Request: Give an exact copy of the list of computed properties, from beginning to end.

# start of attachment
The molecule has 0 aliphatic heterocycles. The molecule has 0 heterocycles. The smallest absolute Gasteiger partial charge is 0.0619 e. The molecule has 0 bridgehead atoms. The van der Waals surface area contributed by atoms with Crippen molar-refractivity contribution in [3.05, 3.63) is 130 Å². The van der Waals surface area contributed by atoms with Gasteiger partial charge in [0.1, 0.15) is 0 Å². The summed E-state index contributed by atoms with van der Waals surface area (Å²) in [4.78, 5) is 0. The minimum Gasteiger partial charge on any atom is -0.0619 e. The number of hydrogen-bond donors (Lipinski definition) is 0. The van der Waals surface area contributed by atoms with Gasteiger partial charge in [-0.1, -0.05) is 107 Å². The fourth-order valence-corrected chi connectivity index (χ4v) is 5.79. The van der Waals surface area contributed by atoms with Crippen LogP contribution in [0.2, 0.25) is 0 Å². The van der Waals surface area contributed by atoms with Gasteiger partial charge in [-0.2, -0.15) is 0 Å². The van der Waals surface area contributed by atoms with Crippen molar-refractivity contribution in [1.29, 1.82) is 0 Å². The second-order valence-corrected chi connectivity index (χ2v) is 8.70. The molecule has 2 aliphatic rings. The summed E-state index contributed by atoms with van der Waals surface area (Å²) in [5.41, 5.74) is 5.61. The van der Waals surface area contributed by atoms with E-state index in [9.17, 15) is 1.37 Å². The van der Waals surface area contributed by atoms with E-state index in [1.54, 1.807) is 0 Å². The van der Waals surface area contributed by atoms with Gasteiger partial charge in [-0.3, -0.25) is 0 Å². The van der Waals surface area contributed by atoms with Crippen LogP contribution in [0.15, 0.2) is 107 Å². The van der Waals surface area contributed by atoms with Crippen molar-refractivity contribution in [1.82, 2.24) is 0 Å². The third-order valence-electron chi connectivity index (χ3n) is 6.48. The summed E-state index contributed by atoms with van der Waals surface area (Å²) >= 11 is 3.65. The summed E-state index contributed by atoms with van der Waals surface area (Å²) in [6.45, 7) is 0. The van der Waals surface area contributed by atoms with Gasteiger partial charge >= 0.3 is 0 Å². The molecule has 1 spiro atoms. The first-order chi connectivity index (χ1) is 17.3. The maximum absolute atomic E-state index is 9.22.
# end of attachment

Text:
The molecule has 0 aliphatic heterocycles. The molecule has 0 heterocycles. The smallest absolute Gasteiger partial charge is 0.0619 e. The molecule has 0 bridgehead atoms. The van der Waals surface area contributed by atoms with Crippen molar-refractivity contribution in [3.05, 3.63) is 130 Å². The van der Waals surface area contributed by atoms with Gasteiger partial charge in [0.1, 0.15) is 0 Å². The summed E-state index contributed by atoms with van der Waals surface area (Å²) in [4.78, 5) is 0. The minimum Gasteiger partial charge on any atom is -0.0619 e. The number of hydrogen-bond donors (Lipinski definition) is 0. The van der Waals surface area contributed by atoms with Gasteiger partial charge in [-0.1, -0.05) is 107 Å². The fourth-order valence-corrected chi connectivity index (χ4v) is 5.79. The van der Waals surface area contributed by atoms with Crippen LogP contribution in [0.2, 0.25) is 0 Å². The van der Waals surface area contributed by atoms with Gasteiger partial charge in [-0.2, -0.15) is 0 Å². The van der Waals surface area contributed by atoms with Crippen molar-refractivity contribution in [1.29, 1.82) is 0 Å². The second-order valence-corrected chi connectivity index (χ2v) is 8.70. The molecule has 2 aliphatic rings. The summed E-state index contributed by atoms with van der Waals surface area (Å²) in [5.41, 5.74) is 5.61. The van der Waals surface area contributed by atoms with E-state index in [9.17, 15) is 1.37 Å². The van der Waals surface area contributed by atoms with E-state index in [1.54, 1.807) is 0 Å². The van der Waals surface area contributed by atoms with Gasteiger partial charge in [-0.3, -0.25) is 0 Å². The van der Waals surface area contributed by atoms with Crippen LogP contribution in [0.15, 0.2) is 107 Å². The van der Waals surface area contributed by atoms with Crippen molar-refractivity contribution in [1.82, 2.24) is 0 Å². The third-order valence-electron chi connectivity index (χ3n) is 6.48. The summed E-state index contributed by atoms with van der Waals surface area (Å²) >= 11 is 3.65. The summed E-state index contributed by atoms with van der Waals surface area (Å²) in [6.45, 7) is 0. The van der Waals surface area contributed by atoms with Gasteiger partial charge >= 0.3 is 0 Å². The molecule has 1 spiro atoms. The first-order chi connectivity index (χ1) is 17.3. The maximum absolute atomic E-state index is 9.22.